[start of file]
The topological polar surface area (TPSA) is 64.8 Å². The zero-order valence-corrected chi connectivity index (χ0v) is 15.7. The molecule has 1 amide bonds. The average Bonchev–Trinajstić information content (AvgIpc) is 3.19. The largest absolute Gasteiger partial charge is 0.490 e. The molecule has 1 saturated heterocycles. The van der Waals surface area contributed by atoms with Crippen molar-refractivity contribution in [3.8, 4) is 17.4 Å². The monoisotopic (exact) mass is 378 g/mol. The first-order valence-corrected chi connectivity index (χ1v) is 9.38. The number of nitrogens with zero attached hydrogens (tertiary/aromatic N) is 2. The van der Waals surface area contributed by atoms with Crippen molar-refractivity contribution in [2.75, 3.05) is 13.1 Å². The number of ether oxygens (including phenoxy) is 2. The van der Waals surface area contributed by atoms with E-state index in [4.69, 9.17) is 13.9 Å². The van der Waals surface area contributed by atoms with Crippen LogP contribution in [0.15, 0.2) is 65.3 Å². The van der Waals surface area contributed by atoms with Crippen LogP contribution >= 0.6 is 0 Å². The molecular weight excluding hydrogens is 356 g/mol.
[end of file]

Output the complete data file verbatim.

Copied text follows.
The topological polar surface area (TPSA) is 64.8 Å². The zero-order valence-corrected chi connectivity index (χ0v) is 15.7. The molecule has 1 amide bonds. The average Bonchev–Trinajstić information content (AvgIpc) is 3.19. The largest absolute Gasteiger partial charge is 0.490 e. The molecule has 1 saturated heterocycles. The van der Waals surface area contributed by atoms with Crippen molar-refractivity contribution in [3.8, 4) is 17.4 Å². The monoisotopic (exact) mass is 378 g/mol. The first-order valence-corrected chi connectivity index (χ1v) is 9.38. The number of nitrogens with zero attached hydrogens (tertiary/aromatic N) is 2. The van der Waals surface area contributed by atoms with Crippen molar-refractivity contribution in [2.75, 3.05) is 13.1 Å². The number of ether oxygens (including phenoxy) is 2. The van der Waals surface area contributed by atoms with E-state index in [4.69, 9.17) is 13.9 Å². The van der Waals surface area contributed by atoms with Crippen LogP contribution in [0.15, 0.2) is 65.3 Å². The van der Waals surface area contributed by atoms with Crippen LogP contribution >= 0.6 is 0 Å². The molecular weight excluding hydrogens is 356 g/mol.